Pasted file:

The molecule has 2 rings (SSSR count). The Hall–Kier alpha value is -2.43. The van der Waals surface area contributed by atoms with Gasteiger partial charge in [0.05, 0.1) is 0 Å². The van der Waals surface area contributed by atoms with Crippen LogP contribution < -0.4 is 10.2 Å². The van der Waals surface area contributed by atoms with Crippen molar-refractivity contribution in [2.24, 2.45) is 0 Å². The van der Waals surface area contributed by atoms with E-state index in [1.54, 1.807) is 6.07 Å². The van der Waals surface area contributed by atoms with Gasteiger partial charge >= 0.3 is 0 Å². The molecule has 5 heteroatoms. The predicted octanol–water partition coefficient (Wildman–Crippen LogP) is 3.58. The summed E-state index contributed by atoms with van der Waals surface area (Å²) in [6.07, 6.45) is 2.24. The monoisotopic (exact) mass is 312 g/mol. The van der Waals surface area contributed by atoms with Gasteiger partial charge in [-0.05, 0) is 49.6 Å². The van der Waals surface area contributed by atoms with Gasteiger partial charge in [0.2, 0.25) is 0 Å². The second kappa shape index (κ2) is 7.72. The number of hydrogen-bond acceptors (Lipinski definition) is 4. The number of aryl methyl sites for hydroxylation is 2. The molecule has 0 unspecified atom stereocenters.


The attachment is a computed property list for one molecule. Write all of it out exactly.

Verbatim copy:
The molecule has 2 rings (SSSR count). The Hall–Kier alpha value is -2.43. The van der Waals surface area contributed by atoms with Gasteiger partial charge in [0.05, 0.1) is 0 Å². The van der Waals surface area contributed by atoms with Crippen LogP contribution < -0.4 is 10.2 Å². The van der Waals surface area contributed by atoms with Crippen molar-refractivity contribution in [2.24, 2.45) is 0 Å². The van der Waals surface area contributed by atoms with E-state index in [1.54, 1.807) is 6.07 Å². The van der Waals surface area contributed by atoms with Gasteiger partial charge >= 0.3 is 0 Å². The molecule has 5 heteroatoms. The predicted octanol–water partition coefficient (Wildman–Crippen LogP) is 3.58. The summed E-state index contributed by atoms with van der Waals surface area (Å²) in [6.07, 6.45) is 2.24. The monoisotopic (exact) mass is 312 g/mol. The van der Waals surface area contributed by atoms with Gasteiger partial charge in [-0.05, 0) is 49.6 Å². The van der Waals surface area contributed by atoms with Gasteiger partial charge in [0.2, 0.25) is 0 Å². The second kappa shape index (κ2) is 7.72. The number of hydrogen-bond acceptors (Lipinski definition) is 4. The number of aryl methyl sites for hydroxylation is 2. The molecule has 0 unspecified atom stereocenters.